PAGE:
Professor Donato Martinez
08 April 2015
Marital Struggles Adrienne Rich’s poem, “Novella,” is about a conflict between a husband and wife. It is a routine for them, after a fight, one going out, the other staying home, and later they get back to each other. Written by Sharon Olds, “I Go Back to May 1937” tells a story of a broken relationship between a mother and a father from a child’s preexistent vantage point. Both poems are about conflicts in a family, between a husband and wife, possibly due to lack of love and understanding. Rich tells the story, an everyday fight, with a simplicity in language but hidden within are contradiction as well as a metaphor, whereas Olds uses imagistic language, metaphors and anaphora to describe her parents, how they are unsuitable for each other. In “Novella,” Rich approaches directly with simple word choices, focusing on a marital argument to illustrate the problem in a marriage. The poem begins: Two people in a room, speaking harshly. One gets up, goes out to walk. (That is the man.) The other goes into the next room and washes the dishes, cracking one. (That is the woman.) (1-6).
In these first lines, one can see that Rich only uses simple words to establish a situation of a troubled marriage. She shows that the husband and wife take out their aggressions towards one another on the house – the husband leaves the house and the wife breaks a dish. Although the parallel views of husband and wife given at the beginning of the poem seem to say that they are both at fault for the marriage’s problem, Rich portrays the woman as much more of a victim when she says later in the poem: “She has no blood left in her heart.”(9), as though the husband Hoang 2 is a vampire who has victimized his wife. Contradiction is another eminent element in “Novella”, appeared in line 10, 12 and 13.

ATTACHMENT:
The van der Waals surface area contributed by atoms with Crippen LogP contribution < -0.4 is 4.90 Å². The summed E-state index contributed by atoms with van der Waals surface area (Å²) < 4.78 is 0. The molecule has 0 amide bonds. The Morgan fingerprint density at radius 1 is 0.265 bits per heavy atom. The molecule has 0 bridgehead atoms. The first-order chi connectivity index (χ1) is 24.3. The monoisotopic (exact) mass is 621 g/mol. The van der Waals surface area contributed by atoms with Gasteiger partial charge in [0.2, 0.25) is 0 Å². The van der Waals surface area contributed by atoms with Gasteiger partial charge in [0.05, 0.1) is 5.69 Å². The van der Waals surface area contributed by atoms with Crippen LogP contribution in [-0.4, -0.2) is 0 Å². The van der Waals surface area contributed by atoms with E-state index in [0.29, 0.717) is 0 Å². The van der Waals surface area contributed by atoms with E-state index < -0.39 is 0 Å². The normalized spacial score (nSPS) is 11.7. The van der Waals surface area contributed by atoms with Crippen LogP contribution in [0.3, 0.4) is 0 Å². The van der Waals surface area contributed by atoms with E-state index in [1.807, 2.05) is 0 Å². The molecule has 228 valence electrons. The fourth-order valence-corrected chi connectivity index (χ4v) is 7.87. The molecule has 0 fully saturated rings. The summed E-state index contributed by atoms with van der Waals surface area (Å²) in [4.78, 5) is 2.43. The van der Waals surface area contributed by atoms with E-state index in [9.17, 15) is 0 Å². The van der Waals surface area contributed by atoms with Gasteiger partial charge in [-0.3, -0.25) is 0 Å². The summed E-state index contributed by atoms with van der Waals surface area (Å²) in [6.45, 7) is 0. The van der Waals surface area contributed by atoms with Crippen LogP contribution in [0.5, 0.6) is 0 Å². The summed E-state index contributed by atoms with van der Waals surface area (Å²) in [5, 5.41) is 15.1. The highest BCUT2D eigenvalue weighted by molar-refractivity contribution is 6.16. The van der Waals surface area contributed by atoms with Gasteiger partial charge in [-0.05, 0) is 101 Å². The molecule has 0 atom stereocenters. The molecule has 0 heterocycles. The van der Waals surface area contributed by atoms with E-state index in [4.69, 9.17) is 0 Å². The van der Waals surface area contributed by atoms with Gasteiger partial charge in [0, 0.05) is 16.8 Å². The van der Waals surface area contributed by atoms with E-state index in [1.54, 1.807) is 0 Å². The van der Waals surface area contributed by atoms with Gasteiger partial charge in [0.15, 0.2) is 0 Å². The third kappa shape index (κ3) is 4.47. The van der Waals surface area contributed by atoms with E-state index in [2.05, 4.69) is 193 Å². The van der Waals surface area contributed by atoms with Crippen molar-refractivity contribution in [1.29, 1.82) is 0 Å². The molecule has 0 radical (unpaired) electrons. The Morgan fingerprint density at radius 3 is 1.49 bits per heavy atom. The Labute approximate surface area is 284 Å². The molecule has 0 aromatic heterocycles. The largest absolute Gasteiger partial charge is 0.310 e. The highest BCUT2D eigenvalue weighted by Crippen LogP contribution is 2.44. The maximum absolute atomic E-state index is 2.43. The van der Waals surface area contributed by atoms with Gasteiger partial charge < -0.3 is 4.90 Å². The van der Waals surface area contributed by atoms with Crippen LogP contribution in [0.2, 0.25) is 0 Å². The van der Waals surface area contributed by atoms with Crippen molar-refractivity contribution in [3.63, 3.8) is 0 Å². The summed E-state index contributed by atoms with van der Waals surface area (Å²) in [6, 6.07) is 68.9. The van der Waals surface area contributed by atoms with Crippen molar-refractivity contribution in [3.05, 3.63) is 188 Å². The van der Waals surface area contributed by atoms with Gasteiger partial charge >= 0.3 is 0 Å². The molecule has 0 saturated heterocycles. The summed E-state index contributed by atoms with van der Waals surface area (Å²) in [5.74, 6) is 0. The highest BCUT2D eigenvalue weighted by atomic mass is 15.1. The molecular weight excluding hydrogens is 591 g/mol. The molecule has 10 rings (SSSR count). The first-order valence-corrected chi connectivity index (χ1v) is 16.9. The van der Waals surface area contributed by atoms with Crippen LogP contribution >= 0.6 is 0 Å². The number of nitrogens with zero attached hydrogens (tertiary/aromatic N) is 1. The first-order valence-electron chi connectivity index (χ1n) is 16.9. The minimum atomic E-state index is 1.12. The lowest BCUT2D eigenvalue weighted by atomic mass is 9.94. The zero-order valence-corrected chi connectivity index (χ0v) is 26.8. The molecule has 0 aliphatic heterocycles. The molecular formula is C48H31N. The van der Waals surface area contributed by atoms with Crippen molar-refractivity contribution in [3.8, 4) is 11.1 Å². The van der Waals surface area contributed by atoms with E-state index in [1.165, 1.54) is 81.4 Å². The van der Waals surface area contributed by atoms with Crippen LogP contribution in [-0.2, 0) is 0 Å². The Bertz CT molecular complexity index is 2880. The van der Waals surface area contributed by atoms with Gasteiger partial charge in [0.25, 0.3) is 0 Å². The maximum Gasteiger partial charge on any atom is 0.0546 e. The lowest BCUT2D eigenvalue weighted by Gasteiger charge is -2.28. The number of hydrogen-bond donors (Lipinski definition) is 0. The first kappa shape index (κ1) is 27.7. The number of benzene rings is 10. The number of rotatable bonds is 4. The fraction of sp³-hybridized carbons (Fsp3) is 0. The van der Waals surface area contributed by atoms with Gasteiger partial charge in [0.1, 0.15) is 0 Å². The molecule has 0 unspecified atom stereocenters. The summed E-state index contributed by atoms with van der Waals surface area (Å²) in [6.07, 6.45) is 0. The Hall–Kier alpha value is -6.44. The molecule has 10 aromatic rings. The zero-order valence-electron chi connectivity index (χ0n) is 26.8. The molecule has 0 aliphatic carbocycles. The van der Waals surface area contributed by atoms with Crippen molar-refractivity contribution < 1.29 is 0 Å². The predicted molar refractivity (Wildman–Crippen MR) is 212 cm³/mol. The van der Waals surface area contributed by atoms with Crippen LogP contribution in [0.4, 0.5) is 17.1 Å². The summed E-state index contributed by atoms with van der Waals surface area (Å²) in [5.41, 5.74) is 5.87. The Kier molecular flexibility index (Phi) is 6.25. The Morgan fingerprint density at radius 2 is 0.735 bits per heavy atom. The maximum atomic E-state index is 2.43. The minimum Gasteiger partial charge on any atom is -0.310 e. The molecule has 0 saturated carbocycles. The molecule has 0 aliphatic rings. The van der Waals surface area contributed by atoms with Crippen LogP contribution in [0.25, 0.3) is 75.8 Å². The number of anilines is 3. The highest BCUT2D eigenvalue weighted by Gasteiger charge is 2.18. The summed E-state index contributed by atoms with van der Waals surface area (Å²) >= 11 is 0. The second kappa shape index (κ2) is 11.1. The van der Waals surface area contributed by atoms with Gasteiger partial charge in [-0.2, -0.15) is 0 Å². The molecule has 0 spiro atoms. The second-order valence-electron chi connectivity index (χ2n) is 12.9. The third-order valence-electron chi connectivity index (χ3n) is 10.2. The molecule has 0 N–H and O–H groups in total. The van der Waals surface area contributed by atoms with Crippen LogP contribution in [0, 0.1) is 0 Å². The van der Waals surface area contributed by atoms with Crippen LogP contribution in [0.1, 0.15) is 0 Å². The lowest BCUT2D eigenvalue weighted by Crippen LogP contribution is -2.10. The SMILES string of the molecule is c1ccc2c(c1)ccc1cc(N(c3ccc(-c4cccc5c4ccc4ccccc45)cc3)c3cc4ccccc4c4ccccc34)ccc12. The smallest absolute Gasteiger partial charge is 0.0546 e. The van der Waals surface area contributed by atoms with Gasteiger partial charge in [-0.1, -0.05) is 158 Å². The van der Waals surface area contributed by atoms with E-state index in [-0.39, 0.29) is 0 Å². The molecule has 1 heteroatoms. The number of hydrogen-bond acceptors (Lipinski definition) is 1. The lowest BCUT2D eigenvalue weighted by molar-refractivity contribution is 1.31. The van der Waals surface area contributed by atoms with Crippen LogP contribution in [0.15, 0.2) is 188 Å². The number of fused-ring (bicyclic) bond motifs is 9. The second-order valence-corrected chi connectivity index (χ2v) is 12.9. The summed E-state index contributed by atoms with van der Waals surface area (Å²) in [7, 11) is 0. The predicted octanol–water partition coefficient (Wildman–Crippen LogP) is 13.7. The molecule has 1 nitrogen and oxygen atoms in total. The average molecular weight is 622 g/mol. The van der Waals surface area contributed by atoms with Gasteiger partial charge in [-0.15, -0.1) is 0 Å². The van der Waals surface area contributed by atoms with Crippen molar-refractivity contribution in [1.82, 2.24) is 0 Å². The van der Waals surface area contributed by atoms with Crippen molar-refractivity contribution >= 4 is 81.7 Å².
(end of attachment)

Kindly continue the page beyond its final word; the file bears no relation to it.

After the fight, “The man comes back to a dark house” (10), revealing the husband’s view about his own house. The house is described as a random house with the use of article “a” and as an dark abandoned house despite the fact that his wife and children are all inside. To the man, the house is no longer his home that he feels comfortable to return. In front of the house, the husband realizes that “He has forgotten his key / He rings at his own door” (12-13). The fact that the husband forgets the key shows that he probably does not want to return with his family. As a result, he now has to “rings at his own door” like a stranger who does not belong to the family. Even though the husband returns home in the last lines of the poem, Rich asserts that the husband and wife are ultimately separate, using the stars as a metaphor: Outside, separate as minds the stars too come alight. (17-18).
The stars, as a metaphor, represent the husband and wife after the fight. Outside, like their minds separated to each other, the stars, scattered in the sky, begins to blink one by one. Inside, like the star, the husband and wife live under the same “sky” but do not really understand each other. In “I Go Back to May 1937,” one can easily see how Old’s poetic style contrasts with
Rich’s prosaic, less imagery one. Throughout most of the first half of Old’s poem, she is intensely descriptive, which also adds to the tone of her poem. “I see my father strolling out under the ochre sandstone arch, the red tiles glinting like bent plates of blood behind his head”
(line 2-5). She sees her father as a confident young man, as sturdy and stubborn as the stone arch he is walking under. On the other hand, she sees her mother with “a few light books at her hip” and “standing at the pillar made of tiny bricks”. This visual description of her mother makes her seem like an easygoing woman who would carry lightweight books around her. It also makes her look as fine, fragile and delicate as the fine. However, words like “bent” and “blood” hold